NEW YORK (Reuters) - Iceland and three other Nordic countries lead the world in gender equality, according to a report released on Tuesday.
The United States, which prides itself on civil rights progress during the past half century, fell four spots from last year to stand at 31st place behind Lithuania and ahead of Namibia, according to the World Economic Forum, a nonprofit group based in Switzerland.
The report ranked countries according to how much they reduced gender disparities based on economic participation, education, health and political empowerment while attempting to strip out the effects of a nation’s overall wealth.
Iceland, which has been rocked by financial crisis, rose from fourth place overall a year ago to top the list and was followed by Finland, Norway and Sweden. New Zealand came in fifth.
Commenting on the low U.S. position, Melanne Verveer, U.S. ambassador-at-large for global women’s issues, said at the launch of the report in New York: “In many ways we’ve been a model ... but we also have a ways to travel.”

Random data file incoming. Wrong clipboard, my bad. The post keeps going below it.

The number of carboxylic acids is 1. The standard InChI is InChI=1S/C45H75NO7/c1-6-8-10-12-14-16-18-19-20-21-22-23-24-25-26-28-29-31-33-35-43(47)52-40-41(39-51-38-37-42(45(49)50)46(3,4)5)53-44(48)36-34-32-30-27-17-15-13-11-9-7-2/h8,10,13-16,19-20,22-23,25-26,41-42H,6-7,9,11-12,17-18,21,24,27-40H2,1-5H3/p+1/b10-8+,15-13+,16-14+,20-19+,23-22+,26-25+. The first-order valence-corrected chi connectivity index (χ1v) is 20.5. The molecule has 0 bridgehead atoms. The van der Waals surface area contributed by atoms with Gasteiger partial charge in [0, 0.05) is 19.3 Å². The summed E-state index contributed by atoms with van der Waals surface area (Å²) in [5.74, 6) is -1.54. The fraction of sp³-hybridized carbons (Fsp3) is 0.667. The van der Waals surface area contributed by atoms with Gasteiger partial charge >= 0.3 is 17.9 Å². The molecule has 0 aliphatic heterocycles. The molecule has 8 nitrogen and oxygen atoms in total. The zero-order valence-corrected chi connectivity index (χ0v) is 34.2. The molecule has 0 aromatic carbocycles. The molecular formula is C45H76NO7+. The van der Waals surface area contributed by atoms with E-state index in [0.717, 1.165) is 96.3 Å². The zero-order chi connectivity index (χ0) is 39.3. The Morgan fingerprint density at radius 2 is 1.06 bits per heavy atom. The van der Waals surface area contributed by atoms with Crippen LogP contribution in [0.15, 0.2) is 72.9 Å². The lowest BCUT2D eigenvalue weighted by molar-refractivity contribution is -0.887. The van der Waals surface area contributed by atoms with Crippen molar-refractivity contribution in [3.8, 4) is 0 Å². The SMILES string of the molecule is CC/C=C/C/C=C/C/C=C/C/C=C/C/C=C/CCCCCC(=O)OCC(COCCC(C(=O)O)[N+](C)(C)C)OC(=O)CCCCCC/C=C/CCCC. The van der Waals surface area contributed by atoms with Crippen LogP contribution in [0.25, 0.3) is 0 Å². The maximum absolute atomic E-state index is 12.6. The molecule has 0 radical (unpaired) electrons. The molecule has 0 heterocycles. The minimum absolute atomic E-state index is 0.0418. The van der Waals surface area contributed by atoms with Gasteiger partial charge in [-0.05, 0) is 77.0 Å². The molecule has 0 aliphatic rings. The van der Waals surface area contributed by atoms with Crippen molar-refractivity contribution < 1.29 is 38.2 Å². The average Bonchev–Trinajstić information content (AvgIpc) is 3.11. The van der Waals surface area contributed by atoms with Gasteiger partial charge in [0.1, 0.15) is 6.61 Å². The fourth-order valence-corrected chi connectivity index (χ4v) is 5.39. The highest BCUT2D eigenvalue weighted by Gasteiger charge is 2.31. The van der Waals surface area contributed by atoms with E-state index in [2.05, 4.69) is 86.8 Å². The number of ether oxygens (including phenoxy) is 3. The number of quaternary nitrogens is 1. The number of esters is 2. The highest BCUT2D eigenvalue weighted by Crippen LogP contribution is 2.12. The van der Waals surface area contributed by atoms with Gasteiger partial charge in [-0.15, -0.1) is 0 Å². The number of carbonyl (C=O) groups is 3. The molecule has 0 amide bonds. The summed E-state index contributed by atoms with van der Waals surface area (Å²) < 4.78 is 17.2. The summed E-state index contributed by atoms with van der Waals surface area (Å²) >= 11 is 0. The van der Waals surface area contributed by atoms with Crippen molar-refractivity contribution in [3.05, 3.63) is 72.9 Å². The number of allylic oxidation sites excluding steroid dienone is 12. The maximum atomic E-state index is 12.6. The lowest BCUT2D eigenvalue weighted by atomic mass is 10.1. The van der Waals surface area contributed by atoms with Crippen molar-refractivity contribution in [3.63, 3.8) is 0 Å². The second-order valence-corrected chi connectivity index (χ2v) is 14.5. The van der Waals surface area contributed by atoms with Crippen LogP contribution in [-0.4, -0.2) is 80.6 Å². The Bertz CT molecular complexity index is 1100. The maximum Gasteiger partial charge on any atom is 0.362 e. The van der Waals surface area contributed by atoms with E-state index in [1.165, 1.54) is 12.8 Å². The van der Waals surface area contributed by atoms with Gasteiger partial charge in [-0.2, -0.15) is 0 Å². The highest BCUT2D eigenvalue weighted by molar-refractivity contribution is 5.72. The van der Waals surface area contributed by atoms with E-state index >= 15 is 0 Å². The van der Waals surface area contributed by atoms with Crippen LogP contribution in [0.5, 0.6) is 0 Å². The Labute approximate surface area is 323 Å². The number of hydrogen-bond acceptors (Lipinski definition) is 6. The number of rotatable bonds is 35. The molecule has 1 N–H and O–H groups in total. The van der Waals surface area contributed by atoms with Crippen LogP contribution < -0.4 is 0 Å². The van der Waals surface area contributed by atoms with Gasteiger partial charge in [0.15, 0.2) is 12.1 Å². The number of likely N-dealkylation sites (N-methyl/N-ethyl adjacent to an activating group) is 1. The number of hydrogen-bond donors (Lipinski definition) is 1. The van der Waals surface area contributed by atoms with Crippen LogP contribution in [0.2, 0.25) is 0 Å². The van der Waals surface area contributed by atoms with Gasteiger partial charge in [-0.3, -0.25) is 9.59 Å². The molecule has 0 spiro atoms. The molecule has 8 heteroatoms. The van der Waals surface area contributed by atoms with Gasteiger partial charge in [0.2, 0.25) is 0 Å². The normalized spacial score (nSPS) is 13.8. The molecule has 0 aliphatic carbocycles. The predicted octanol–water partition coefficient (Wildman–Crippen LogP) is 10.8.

“Obviously I think every country wants to do better. It’s worth pointing out that no country has equality between men and women so we have a long road to go no matter where we live.”
Pulling down the United States was its poor performance in political empowerment, where it ranked a lowly 61.
The Nordic countries excelled in this area, with Iceland again taking top honors.
Yemen was ranked lowest at 134, behind Chad and Pakistan.
“Out of the 115 countries covered in the report since 2006, more than two-thirds have posted gains in overall index scores, indicating that the world in general has made progress toward equality,” co-author Ricardo Hausmann said in a statement.
The Nordic countries traditionally have been known for generous social benefits, and the high-ranking nations have made it easier to balance work and family life, the report said.
“When we look at the economic participation variables, it’s clear that this country (Iceland) has managed to remove the barriers to women participating in the workplace,” said Saadia Zahidi, the report’s co-author.
“Some of that is of course explained by the type of maternity leave benefits that these countries offer,” she said.
Zahidi said it was too early to tell what effects the global financial crisis in general, and Iceland’s economic turmoil in particular, would have on the gender gap standings.
The report is based on data that is between one and three years old, Zahidi said. Sources included the International Labor Organization, the World Health Organization and the United Nations Development Program.
Editing by Daniel Trotta and David Storey
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